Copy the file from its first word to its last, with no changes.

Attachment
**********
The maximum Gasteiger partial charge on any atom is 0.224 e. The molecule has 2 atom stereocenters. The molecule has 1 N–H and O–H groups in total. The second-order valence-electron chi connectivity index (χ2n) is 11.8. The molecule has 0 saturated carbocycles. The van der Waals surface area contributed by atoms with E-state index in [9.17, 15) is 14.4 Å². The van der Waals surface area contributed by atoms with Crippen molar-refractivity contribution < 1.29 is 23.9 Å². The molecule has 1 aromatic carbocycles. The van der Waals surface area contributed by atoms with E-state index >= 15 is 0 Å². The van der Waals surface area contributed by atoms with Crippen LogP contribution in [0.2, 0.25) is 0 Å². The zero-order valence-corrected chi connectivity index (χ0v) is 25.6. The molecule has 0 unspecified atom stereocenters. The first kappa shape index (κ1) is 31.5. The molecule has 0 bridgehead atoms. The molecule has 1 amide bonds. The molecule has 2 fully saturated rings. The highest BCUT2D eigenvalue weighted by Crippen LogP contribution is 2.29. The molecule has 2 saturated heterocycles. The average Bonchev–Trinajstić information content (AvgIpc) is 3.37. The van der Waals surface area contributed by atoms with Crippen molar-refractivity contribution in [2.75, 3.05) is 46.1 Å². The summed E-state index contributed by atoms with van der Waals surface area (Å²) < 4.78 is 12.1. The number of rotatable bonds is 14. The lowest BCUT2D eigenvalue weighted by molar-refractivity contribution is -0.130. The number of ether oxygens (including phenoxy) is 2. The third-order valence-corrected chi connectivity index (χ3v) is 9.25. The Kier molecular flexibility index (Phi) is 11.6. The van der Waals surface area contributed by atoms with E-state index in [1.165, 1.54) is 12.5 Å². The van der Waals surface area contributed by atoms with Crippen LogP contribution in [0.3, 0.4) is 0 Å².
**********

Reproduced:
The maximum Gasteiger partial charge on any atom is 0.224 e. The molecule has 2 atom stereocenters. The molecule has 1 N–H and O–H groups in total. The second-order valence-electron chi connectivity index (χ2n) is 11.8. The molecule has 0 saturated carbocycles. The van der Waals surface area contributed by atoms with E-state index in [9.17, 15) is 14.4 Å². The van der Waals surface area contributed by atoms with Crippen molar-refractivity contribution < 1.29 is 23.9 Å². The molecule has 1 aromatic carbocycles. The van der Waals surface area contributed by atoms with E-state index >= 15 is 0 Å². The van der Waals surface area contributed by atoms with Crippen LogP contribution in [0.2, 0.25) is 0 Å². The zero-order valence-corrected chi connectivity index (χ0v) is 25.6. The molecule has 0 unspecified atom stereocenters. The first kappa shape index (κ1) is 31.5. The molecule has 0 bridgehead atoms. The molecule has 1 amide bonds. The molecule has 2 fully saturated rings. The highest BCUT2D eigenvalue weighted by Crippen LogP contribution is 2.29. The molecule has 2 saturated heterocycles. The average Bonchev–Trinajstić information content (AvgIpc) is 3.37. The van der Waals surface area contributed by atoms with Crippen molar-refractivity contribution in [2.75, 3.05) is 46.1 Å². The summed E-state index contributed by atoms with van der Waals surface area (Å²) < 4.78 is 12.1. The number of rotatable bonds is 14. The lowest BCUT2D eigenvalue weighted by molar-refractivity contribution is -0.130. The number of ether oxygens (including phenoxy) is 2. The third-order valence-corrected chi connectivity index (χ3v) is 9.25. The Kier molecular flexibility index (Phi) is 11.6. The van der Waals surface area contributed by atoms with E-state index in [1.165, 1.54) is 12.5 Å². The van der Waals surface area contributed by atoms with Crippen LogP contribution in [0.3, 0.4) is 0 Å².